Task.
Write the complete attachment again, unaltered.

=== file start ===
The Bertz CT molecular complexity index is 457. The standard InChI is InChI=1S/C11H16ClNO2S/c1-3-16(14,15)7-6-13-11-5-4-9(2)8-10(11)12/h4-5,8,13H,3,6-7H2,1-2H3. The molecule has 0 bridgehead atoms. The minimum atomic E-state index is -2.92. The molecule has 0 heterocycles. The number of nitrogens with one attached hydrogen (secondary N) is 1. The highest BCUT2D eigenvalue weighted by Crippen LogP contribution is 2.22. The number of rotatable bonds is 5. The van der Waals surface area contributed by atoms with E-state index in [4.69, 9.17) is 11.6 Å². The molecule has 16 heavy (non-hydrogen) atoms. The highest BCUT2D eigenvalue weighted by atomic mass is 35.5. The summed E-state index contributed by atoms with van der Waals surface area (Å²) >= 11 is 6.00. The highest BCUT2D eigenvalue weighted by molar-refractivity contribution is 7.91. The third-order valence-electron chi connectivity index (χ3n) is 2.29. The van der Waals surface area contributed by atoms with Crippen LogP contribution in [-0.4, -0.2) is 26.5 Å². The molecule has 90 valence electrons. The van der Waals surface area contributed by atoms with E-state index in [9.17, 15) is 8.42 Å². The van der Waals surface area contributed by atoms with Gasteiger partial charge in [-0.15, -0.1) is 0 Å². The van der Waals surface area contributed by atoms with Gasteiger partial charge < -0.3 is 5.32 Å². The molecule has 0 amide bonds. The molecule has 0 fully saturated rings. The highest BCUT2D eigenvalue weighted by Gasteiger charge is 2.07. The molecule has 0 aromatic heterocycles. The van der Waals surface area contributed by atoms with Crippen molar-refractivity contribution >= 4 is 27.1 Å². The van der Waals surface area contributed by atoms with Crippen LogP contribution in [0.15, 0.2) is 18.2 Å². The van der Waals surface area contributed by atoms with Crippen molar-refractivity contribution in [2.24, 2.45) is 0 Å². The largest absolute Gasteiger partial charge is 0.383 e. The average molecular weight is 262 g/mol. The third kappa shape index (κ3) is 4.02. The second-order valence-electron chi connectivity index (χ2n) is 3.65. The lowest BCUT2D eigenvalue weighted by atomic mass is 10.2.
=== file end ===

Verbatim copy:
The Bertz CT molecular complexity index is 457. The standard InChI is InChI=1S/C11H16ClNO2S/c1-3-16(14,15)7-6-13-11-5-4-9(2)8-10(11)12/h4-5,8,13H,3,6-7H2,1-2H3. The molecule has 0 bridgehead atoms. The minimum atomic E-state index is -2.92. The molecule has 0 heterocycles. The number of nitrogens with one attached hydrogen (secondary N) is 1. The highest BCUT2D eigenvalue weighted by Crippen LogP contribution is 2.22. The number of rotatable bonds is 5. The van der Waals surface area contributed by atoms with E-state index in [4.69, 9.17) is 11.6 Å². The molecule has 16 heavy (non-hydrogen) atoms. The highest BCUT2D eigenvalue weighted by atomic mass is 35.5. The summed E-state index contributed by atoms with van der Waals surface area (Å²) >= 11 is 6.00. The highest BCUT2D eigenvalue weighted by molar-refractivity contribution is 7.91. The third-order valence-electron chi connectivity index (χ3n) is 2.29. The van der Waals surface area contributed by atoms with Crippen LogP contribution in [-0.4, -0.2) is 26.5 Å². The molecule has 90 valence electrons. The van der Waals surface area contributed by atoms with E-state index in [9.17, 15) is 8.42 Å². The van der Waals surface area contributed by atoms with Gasteiger partial charge in [-0.15, -0.1) is 0 Å². The van der Waals surface area contributed by atoms with Gasteiger partial charge < -0.3 is 5.32 Å². The molecule has 0 amide bonds. The molecule has 0 fully saturated rings. The highest BCUT2D eigenvalue weighted by Gasteiger charge is 2.07. The molecule has 0 aromatic heterocycles. The van der Waals surface area contributed by atoms with Crippen molar-refractivity contribution >= 4 is 27.1 Å². The van der Waals surface area contributed by atoms with Crippen LogP contribution in [0.15, 0.2) is 18.2 Å². The van der Waals surface area contributed by atoms with Crippen molar-refractivity contribution in [2.24, 2.45) is 0 Å². The largest absolute Gasteiger partial charge is 0.383 e. The average molecular weight is 262 g/mol. The third kappa shape index (κ3) is 4.02. The second-order valence-electron chi connectivity index (χ2n) is 3.65. The lowest BCUT2D eigenvalue weighted by atomic mass is 10.2.